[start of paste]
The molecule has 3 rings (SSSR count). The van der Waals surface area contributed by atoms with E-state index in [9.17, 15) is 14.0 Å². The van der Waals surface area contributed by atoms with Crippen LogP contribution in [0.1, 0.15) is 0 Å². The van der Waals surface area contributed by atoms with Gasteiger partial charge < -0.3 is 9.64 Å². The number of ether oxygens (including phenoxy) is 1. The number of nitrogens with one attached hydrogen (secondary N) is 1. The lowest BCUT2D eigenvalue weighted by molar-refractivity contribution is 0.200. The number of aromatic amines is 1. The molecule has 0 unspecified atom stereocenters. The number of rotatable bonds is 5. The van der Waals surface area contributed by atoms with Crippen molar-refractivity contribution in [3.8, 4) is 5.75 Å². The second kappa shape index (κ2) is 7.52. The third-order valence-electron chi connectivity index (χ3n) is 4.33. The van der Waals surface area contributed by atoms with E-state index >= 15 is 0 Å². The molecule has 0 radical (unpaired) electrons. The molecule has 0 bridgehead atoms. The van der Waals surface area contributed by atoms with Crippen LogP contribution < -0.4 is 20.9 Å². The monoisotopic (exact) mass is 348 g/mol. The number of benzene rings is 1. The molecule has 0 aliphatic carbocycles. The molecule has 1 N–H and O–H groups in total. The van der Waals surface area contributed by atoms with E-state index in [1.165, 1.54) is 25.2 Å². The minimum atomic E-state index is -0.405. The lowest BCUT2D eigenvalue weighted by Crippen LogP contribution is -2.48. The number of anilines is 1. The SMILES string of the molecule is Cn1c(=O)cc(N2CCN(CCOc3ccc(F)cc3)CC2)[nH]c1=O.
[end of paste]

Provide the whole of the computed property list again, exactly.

The molecule has 3 rings (SSSR count). The van der Waals surface area contributed by atoms with E-state index in [9.17, 15) is 14.0 Å². The van der Waals surface area contributed by atoms with Crippen LogP contribution in [0.1, 0.15) is 0 Å². The van der Waals surface area contributed by atoms with Gasteiger partial charge < -0.3 is 9.64 Å². The number of ether oxygens (including phenoxy) is 1. The number of nitrogens with one attached hydrogen (secondary N) is 1. The lowest BCUT2D eigenvalue weighted by molar-refractivity contribution is 0.200. The number of aromatic amines is 1. The molecule has 0 unspecified atom stereocenters. The number of rotatable bonds is 5. The van der Waals surface area contributed by atoms with Crippen molar-refractivity contribution in [3.8, 4) is 5.75 Å². The second kappa shape index (κ2) is 7.52. The third-order valence-electron chi connectivity index (χ3n) is 4.33. The van der Waals surface area contributed by atoms with E-state index >= 15 is 0 Å². The molecule has 0 radical (unpaired) electrons. The molecule has 0 bridgehead atoms. The van der Waals surface area contributed by atoms with Crippen LogP contribution < -0.4 is 20.9 Å². The monoisotopic (exact) mass is 348 g/mol. The number of benzene rings is 1. The molecule has 0 aliphatic carbocycles. The molecule has 1 N–H and O–H groups in total. The van der Waals surface area contributed by atoms with E-state index in [1.165, 1.54) is 25.2 Å². The minimum atomic E-state index is -0.405. The lowest BCUT2D eigenvalue weighted by Crippen LogP contribution is -2.48. The number of anilines is 1. The SMILES string of the molecule is Cn1c(=O)cc(N2CCN(CCOc3ccc(F)cc3)CC2)[nH]c1=O.